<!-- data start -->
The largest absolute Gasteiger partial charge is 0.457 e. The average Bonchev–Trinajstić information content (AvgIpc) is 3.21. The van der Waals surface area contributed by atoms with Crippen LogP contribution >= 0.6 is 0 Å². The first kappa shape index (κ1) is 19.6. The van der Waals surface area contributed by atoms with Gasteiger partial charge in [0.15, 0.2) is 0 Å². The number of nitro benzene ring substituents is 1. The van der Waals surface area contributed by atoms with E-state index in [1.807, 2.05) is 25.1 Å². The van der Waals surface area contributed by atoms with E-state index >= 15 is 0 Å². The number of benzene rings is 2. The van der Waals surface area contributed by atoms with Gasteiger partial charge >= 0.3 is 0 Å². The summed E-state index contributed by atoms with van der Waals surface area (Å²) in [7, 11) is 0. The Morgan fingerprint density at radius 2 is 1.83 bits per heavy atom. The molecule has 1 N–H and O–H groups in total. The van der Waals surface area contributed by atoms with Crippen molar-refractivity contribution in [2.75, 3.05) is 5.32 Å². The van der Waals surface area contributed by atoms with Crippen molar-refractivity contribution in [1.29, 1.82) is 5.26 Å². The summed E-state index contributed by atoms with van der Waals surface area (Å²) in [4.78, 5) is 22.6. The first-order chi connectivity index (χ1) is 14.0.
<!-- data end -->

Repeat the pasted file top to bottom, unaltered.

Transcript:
The largest absolute Gasteiger partial charge is 0.457 e. The average Bonchev–Trinajstić information content (AvgIpc) is 3.21. The van der Waals surface area contributed by atoms with Crippen LogP contribution >= 0.6 is 0 Å². The first kappa shape index (κ1) is 19.6. The van der Waals surface area contributed by atoms with Gasteiger partial charge in [0.15, 0.2) is 0 Å². The number of nitro benzene ring substituents is 1. The van der Waals surface area contributed by atoms with E-state index in [1.807, 2.05) is 25.1 Å². The van der Waals surface area contributed by atoms with E-state index >= 15 is 0 Å². The number of benzene rings is 2. The van der Waals surface area contributed by atoms with Gasteiger partial charge >= 0.3 is 0 Å². The summed E-state index contributed by atoms with van der Waals surface area (Å²) in [7, 11) is 0. The Morgan fingerprint density at radius 2 is 1.83 bits per heavy atom. The molecule has 1 N–H and O–H groups in total. The van der Waals surface area contributed by atoms with Crippen molar-refractivity contribution in [2.75, 3.05) is 5.32 Å². The van der Waals surface area contributed by atoms with Crippen molar-refractivity contribution in [1.29, 1.82) is 5.26 Å². The summed E-state index contributed by atoms with van der Waals surface area (Å²) in [4.78, 5) is 22.6. The first-order chi connectivity index (χ1) is 14.0.